LeTourneau professor remembers John Glenn - KLTV.com - Tyler, Longview, Jacksonville |ETX News

LeTourneau professor remembers John Glenn

(Source: KLTV News Staff) (Source: KLTV News Staff)
LONGVIEW, TX (KLTV) -

The death of American space icon John Glenn is an important remembrance for one East Texas college professor who was also a part of the manned
space program, and was encouraged by the NASA legend.

Glenn's historic 1962 flight inspired millions of children to follow their dreams of becoming an astronaut. News of national hero and former U.S. Sen. John Glenn's passing is close to Letourneau University Professor Dr. Byron Lichtenberg's heart.

Lichtenberg himself is a two-time shuttle astronaut.

"Very sad. He was definitely an icon, someone that many of us looked up to in the space shuttle program or the space program. John Glenn was a hero
before he went into space, a combat veteran of two wars, a fighter pilot," Lichtenberg says.

Byron met, and was encouraged by, Glenn during his training period.

"He was very accepting, very open. Didn't have a big ego about being the first American in space," he says.

Lichtenberg says Glenn’s achievement was priceless to the then fledgling NASA program.

"About half of the rockets blew up that they were testing that he ended up flying on, so it was very hazardous. He was obviously a trailblazer. Clearly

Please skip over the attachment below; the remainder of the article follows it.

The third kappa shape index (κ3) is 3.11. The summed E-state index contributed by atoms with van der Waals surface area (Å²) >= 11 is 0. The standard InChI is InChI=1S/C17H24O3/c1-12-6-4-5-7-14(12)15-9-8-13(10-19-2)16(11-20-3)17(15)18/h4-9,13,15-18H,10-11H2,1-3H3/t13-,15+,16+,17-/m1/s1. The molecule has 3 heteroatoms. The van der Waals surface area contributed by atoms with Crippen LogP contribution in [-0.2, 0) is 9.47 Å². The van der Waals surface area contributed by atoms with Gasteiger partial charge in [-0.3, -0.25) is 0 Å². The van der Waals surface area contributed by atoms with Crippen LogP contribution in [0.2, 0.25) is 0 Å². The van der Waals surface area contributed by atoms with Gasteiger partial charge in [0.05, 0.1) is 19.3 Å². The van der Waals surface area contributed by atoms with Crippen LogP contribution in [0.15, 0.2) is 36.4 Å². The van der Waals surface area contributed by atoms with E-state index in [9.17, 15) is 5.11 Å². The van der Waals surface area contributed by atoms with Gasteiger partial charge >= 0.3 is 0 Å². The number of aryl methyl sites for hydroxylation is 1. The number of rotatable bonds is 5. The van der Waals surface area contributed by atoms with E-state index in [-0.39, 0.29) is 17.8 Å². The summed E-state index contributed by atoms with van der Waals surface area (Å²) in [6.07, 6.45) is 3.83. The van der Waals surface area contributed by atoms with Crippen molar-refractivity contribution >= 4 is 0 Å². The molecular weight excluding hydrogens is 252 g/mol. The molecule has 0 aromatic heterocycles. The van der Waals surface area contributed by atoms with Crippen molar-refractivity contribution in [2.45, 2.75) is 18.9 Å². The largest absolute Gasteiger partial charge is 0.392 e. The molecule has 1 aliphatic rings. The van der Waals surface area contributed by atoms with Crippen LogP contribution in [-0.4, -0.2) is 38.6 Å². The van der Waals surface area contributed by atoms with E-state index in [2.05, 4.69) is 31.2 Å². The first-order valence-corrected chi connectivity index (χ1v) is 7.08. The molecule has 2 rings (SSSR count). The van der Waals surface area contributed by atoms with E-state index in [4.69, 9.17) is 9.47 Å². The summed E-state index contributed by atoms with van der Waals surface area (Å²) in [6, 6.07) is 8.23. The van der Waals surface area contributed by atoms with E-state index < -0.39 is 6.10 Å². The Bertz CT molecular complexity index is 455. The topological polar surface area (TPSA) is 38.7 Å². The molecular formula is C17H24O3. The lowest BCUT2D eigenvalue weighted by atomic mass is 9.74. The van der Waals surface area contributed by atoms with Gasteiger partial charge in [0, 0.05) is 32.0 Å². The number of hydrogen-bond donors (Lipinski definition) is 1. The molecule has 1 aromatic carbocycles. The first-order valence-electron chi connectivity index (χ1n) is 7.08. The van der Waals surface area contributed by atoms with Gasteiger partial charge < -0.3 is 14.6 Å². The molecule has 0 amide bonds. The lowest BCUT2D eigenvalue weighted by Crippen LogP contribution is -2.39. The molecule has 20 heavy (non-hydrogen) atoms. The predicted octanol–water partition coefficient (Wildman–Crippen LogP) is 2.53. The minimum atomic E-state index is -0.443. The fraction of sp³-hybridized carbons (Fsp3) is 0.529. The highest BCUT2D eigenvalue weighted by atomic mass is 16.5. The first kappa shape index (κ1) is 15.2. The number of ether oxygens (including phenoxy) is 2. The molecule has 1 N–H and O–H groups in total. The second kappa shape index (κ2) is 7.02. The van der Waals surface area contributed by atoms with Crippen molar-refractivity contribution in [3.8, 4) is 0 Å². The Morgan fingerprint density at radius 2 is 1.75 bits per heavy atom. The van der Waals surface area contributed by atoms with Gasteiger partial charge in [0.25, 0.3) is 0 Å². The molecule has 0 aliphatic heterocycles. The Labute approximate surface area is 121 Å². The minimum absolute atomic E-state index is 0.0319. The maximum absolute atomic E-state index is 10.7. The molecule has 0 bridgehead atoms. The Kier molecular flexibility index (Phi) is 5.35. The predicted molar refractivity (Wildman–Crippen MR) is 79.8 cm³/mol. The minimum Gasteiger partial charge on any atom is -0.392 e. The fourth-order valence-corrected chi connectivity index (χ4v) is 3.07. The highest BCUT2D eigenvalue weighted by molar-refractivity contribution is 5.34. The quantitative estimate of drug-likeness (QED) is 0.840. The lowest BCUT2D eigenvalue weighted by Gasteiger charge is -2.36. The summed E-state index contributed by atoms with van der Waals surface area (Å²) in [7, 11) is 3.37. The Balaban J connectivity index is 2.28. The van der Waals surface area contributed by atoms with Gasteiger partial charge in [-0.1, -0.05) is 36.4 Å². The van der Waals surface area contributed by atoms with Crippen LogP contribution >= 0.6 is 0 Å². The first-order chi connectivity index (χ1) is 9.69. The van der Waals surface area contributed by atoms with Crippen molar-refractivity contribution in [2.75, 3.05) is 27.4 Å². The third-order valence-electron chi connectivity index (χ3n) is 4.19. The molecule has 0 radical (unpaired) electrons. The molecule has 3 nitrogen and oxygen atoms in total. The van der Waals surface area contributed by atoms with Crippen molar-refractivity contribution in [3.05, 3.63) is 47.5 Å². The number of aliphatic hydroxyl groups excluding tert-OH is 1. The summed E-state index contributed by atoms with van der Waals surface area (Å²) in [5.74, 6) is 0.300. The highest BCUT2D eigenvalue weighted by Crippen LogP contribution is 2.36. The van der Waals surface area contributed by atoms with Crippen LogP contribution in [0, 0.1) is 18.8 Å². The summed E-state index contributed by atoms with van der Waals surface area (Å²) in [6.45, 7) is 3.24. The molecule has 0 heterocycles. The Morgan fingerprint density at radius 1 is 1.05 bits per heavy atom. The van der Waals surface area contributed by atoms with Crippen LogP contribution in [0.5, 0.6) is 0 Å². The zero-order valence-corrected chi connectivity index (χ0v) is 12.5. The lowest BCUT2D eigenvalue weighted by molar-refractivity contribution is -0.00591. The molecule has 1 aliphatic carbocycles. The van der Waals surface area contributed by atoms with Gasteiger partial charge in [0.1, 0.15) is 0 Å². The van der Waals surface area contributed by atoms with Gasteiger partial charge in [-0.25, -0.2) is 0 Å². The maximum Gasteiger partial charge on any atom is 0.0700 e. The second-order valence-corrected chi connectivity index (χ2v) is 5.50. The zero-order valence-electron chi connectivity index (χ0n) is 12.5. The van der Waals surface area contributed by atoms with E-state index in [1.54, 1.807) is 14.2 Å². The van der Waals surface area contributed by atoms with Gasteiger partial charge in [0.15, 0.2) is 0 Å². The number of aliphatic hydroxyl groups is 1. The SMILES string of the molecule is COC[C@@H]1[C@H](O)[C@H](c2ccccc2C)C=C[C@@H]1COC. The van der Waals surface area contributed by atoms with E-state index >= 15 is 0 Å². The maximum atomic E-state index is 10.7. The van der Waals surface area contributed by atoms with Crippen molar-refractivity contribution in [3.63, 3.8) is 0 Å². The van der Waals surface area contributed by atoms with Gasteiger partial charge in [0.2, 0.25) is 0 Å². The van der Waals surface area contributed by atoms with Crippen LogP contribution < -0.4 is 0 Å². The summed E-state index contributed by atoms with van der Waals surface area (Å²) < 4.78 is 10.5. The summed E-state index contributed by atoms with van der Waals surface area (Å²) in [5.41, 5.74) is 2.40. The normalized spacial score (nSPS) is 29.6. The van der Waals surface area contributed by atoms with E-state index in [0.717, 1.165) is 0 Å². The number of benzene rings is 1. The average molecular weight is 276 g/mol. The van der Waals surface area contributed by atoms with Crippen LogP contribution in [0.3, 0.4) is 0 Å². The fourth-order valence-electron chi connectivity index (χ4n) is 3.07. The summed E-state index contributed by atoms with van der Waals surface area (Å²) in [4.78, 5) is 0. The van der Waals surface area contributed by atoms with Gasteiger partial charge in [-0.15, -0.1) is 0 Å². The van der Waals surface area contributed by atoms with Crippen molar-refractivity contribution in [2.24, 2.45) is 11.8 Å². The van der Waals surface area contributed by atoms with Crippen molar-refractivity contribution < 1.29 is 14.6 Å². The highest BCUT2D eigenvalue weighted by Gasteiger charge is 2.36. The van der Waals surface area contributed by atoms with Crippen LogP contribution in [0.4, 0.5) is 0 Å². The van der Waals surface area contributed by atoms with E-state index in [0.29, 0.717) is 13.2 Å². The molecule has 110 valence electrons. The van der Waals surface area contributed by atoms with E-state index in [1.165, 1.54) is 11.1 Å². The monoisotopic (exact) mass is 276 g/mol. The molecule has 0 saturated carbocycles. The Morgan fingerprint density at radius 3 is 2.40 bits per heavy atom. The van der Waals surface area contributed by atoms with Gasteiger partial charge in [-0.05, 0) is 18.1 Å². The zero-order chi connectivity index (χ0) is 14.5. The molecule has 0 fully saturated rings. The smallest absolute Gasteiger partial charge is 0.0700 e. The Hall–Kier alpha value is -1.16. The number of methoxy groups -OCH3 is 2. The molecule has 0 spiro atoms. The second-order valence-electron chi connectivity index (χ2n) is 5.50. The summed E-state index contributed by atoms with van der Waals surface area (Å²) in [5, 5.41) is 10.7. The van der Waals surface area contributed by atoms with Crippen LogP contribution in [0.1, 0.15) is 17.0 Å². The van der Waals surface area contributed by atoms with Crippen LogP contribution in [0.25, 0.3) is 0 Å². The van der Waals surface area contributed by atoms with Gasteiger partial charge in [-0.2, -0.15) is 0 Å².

he rose to the occasion, he became that icon being that public figure," the professor says.

Byron was among millions of boys during the 60s who dreamed of one day following Glenn’s footsteps.

"He really made a difference in my life because I was 14 years old when he took off and flew around the earth and I said, 'I want to be an astronaut.'
I flew on two space shuttle missions. I flew back in 1983. I was blessed fly back in March of 92," Lichtenberg says.

And the professor says Glenn’s life is proof that if you can dream it, you can do it.

"Without having that, without that demonstration of putting someone in orbit and bring them back, the space program could still be spinning our
wheels," Byron says.

And Glenn’s achievement leads to bigger dreams.

"Now we're setting our sights on Mars," says the professor.

John Glenn was 95.

Professor Lichtenberg says Glenn's service to his country as a marine pilot, astronaut and Ohio senator may never be surpassed. 

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